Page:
The forest was named after a sheep herder. He lived a long time ago and spent his time with his sheep, walking from one place to the next. Maybe all his sheep had names and he talked to them while they walked together. Maybe he remained silent and listened to the sound of his sheep's gentle baa's and the jingle of the large bells around their necks. Certainly he must have cared about all his sheep. If you are responsible over another's life, it is difficult not to form a bond. One day, the shepherd wandered into the forest with his two-hundred sheep. That evening, he never returned home. He was not greeted by a wife and a hot bowl of soup. He did not get rest his weary feet by sitting down in his favorite chair while his children recounted stories from their own day. He disappeared with his baaing, jingling sheep never to bee seen or heard from again.

Sometimes people enter the forest and feel intense anxiety. They develop strange rashes that blotch their skin. Their heads feel tight and full of intense pounding. They don't feel comfortable. They just want to leave.

Sometimes they hear disembodied voices or see glowing orbs.

Probably, once someone walked into the forest and saw nothing at all except trees. Instead of anxiety they felt disappointment. The stories weren't true, at least not for them, at least not yet. But they probably vowed that there would be a ghost or a UFO or an uneasy feeling somewhere out there in this world full of strange occurrences. Maybe, after their failed haunted forest trip, they visited a haunted house. This time, they saw the most amazing ghost float from the rafters. A glowing blue haze of ghostly light appearing just for them.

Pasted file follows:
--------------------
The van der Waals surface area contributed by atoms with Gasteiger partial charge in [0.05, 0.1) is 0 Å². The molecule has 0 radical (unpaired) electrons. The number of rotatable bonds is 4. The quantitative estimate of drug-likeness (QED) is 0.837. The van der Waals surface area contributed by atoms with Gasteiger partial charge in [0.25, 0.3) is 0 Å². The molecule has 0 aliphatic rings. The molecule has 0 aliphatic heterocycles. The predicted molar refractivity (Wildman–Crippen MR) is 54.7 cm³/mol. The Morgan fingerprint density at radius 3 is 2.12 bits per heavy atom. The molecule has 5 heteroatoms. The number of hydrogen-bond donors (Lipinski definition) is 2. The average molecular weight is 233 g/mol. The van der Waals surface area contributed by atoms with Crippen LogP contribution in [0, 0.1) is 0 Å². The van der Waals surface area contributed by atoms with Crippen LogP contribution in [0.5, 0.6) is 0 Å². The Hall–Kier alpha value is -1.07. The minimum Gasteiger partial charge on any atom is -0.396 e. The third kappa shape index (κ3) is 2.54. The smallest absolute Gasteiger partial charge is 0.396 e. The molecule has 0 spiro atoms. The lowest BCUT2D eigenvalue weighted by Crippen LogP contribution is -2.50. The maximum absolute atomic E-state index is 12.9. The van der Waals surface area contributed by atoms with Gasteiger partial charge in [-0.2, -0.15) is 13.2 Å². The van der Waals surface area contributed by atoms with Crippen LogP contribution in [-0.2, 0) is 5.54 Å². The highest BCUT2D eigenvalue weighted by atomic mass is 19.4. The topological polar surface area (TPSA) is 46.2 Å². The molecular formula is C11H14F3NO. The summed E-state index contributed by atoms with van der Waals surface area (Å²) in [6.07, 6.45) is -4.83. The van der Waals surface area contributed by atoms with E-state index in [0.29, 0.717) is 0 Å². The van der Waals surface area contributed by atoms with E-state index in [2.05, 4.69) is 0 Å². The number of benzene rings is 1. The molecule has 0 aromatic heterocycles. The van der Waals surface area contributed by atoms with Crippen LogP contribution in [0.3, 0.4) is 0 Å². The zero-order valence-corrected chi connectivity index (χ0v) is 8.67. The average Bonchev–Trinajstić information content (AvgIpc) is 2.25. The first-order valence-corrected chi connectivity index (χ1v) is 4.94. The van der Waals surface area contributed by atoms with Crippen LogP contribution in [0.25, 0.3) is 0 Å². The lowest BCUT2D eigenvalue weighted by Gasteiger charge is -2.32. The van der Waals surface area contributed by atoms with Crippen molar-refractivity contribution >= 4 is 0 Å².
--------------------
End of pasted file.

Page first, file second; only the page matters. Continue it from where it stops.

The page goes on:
Baidya, Sankalan. "20 Interesting Mysterious Hoia Baciu Forest Facts."Facts Legends. N.p., n.d. Web. 21 Jan. 2016. <>.

Swancer, Brent. "The Cursed Forest of Transylvania | Mysterious Universe."Mysterious Universe. N.p., 23 Dec. 2014. Web. 21 Jan. 2016. <>)

Thursday, January 21, 2016

A Wonderful World of Trees!

I went to the garden nursery around Christmas to take pictures of the trees and animals. 

  One thing I like about Christmas is the excuse to bring a live tree into your house. This year, I also brought in live bugs. First I found a big brown beetle meandering across the couch. Then I found a lady bug nestled on the cat tree. It is a good thing I found the little creature before one of my sweet beasties did. Trees are like individual miniature habitats full of creatures.